Vertical Versus Horizontal Resisted Sprint Training Applied to Young Soccer Players: Effects on Physical Performance

in International Journal of Sports Physiology and Performance
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Purpose: To analyze and compare the effects of 4 different resisted sprint training (RST) modalities on youth soccer players’ performance after 8 weeks of training. Methods: Forty-eight youth soccer players were first randomly assigned to 4 groups and only then completed 8 weeks of RST: horizontal resisted sprint, vertical resisted sprint (VRS), combined resisted sprint, and unresisted sprint. Performance in horizontal and vertical jumps, sprint, and change of direction (COD) ability were assessed 1 week before and after the training intervention. Magnitude-based inference analysis was performed for calculating within-group pre–post differences. In addition, an analysis of covariance test was performed for between-group comparison, using the pretest values as covariates. After that, the analysis of covariance P values and the effect statistic were transformed to magnitude-based inference. Results: Within-group outcomes showed that all resisted training modalities experienced improvements in sprint (small to moderate) and COD (small to large) performance. Moreover, all groups, except unresisted sprint, enhanced the horizontal jump performance. However, only VRS improved on vertical jump. Between-group comparison outcomes revealed that only VRS improved the sprint time compared with horizontal resisted sprint (moderate) and COD performance compared with all groups (moderate to large). In addition, VRS enhanced the countermovement jump performance (small to large) compared with the other groups. Conclusions: Independent of the orientation of the resistance applied, RST is an effective training method for improving sprinting and COD performance. Nevertheless, VRS may promote greater improvements on sprint and COD ability and have a positive additional effect on countermovement jump performance and the reduction of COD deficit.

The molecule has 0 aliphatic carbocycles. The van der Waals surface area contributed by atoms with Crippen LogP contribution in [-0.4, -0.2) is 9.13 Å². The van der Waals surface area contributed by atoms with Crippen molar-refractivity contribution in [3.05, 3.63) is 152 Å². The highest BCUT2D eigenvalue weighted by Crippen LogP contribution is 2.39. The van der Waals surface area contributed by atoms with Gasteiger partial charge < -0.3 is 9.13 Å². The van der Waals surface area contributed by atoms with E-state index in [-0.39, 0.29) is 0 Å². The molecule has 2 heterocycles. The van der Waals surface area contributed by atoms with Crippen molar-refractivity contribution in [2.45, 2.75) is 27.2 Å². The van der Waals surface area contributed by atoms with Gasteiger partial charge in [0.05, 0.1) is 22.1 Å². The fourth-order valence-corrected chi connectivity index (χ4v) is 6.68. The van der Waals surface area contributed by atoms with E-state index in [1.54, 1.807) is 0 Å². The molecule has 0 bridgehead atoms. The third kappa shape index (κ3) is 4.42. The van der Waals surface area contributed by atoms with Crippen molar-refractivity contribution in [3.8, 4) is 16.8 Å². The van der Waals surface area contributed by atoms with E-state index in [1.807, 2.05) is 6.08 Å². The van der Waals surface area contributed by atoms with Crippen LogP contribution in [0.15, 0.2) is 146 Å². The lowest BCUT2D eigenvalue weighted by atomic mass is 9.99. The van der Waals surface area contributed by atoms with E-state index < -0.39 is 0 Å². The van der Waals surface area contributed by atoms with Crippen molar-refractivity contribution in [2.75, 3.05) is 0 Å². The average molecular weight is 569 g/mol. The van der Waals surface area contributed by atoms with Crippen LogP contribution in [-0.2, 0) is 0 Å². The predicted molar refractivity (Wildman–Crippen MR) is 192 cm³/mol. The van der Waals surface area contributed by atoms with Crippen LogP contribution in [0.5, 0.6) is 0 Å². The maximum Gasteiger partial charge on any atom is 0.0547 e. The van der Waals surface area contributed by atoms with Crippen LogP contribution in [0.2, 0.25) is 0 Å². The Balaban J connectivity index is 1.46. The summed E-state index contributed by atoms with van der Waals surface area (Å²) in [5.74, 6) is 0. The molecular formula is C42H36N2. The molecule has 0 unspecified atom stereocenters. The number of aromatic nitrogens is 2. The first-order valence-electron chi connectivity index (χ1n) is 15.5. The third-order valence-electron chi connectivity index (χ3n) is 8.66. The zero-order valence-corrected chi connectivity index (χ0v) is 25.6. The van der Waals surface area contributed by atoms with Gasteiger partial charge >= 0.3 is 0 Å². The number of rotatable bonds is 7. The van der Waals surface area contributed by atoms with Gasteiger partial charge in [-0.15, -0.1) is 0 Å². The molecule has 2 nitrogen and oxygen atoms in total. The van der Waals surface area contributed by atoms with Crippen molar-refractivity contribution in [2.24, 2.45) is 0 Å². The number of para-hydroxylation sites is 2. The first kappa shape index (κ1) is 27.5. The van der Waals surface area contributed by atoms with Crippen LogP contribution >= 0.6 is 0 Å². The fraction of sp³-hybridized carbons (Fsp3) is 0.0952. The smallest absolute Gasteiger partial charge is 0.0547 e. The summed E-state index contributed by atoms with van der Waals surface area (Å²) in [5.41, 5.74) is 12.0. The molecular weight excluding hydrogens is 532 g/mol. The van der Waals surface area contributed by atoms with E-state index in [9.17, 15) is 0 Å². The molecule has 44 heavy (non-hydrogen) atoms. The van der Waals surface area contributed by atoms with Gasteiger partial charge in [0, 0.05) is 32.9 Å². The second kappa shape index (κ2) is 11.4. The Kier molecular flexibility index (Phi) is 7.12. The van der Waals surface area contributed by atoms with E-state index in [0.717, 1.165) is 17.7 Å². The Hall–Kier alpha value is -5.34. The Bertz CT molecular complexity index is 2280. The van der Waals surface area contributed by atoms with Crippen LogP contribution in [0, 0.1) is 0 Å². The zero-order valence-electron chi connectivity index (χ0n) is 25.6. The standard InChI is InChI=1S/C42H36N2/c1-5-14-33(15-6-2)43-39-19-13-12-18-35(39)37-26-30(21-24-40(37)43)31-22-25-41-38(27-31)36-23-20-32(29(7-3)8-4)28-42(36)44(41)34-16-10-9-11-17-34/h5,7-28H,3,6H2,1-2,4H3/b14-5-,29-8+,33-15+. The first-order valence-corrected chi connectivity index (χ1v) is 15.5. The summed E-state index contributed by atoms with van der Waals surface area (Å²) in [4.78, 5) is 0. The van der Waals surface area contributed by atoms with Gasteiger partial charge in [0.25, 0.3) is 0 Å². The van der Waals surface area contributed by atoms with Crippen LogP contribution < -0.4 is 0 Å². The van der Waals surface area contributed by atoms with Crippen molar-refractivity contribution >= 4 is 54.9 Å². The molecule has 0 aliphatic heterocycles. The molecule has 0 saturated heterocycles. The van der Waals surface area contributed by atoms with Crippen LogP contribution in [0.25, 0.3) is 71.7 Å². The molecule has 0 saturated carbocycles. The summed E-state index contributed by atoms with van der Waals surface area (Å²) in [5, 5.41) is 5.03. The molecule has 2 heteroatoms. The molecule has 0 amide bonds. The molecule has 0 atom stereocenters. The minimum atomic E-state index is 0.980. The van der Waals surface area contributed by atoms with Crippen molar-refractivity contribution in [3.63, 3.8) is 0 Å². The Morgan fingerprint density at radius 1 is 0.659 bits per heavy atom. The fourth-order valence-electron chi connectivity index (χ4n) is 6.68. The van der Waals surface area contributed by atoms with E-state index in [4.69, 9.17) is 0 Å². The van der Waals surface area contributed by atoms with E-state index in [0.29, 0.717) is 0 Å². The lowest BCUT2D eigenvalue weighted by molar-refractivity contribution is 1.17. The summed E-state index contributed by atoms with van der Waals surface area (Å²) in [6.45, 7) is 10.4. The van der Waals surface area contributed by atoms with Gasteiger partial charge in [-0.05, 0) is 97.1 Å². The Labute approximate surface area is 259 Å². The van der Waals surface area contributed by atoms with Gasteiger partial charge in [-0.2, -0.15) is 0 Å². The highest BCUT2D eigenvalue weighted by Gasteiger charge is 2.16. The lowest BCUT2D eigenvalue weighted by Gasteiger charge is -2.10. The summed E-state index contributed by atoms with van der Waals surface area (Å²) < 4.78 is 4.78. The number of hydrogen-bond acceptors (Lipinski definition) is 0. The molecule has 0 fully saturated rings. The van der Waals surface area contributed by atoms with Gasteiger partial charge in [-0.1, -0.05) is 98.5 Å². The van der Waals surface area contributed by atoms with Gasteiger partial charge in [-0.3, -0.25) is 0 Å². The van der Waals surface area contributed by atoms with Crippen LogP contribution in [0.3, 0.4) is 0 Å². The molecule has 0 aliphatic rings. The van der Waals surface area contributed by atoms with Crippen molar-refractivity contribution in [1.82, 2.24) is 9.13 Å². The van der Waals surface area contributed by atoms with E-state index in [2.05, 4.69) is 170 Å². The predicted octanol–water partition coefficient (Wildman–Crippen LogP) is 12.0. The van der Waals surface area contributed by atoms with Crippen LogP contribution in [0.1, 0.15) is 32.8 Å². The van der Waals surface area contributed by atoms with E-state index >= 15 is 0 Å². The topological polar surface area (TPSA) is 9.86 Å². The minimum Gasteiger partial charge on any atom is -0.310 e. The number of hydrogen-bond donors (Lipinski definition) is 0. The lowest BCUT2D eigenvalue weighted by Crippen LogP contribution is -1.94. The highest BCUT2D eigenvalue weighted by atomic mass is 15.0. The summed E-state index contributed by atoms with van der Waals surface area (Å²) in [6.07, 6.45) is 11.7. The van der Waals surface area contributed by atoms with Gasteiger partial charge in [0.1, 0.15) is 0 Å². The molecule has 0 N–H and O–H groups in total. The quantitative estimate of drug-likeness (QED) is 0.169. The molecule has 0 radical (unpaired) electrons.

Carlos-Vivas, Freitas, Marín-Cascales, and Alcaraz are with the UCAM Research Center for High Performance Sport, Catholic University of Murcia, Murcia, Spain. Perez-Gomez is with Health, Economy, Motricity and Education Research Group, Faculty of Sport Sciences, University of Extremadura, Caceres, Spain. Eriksrud is with the Dept of Physical Performance, Norwegian School of Sports of Sciences, Oslo, Norway. Alcaraz is also with the Faculty of Sport Sciences, UCAM, Catholic University of Murcia, Murcia, Spain.

Alcaraz (palcaraz@ucam.edu) is corresponding author.
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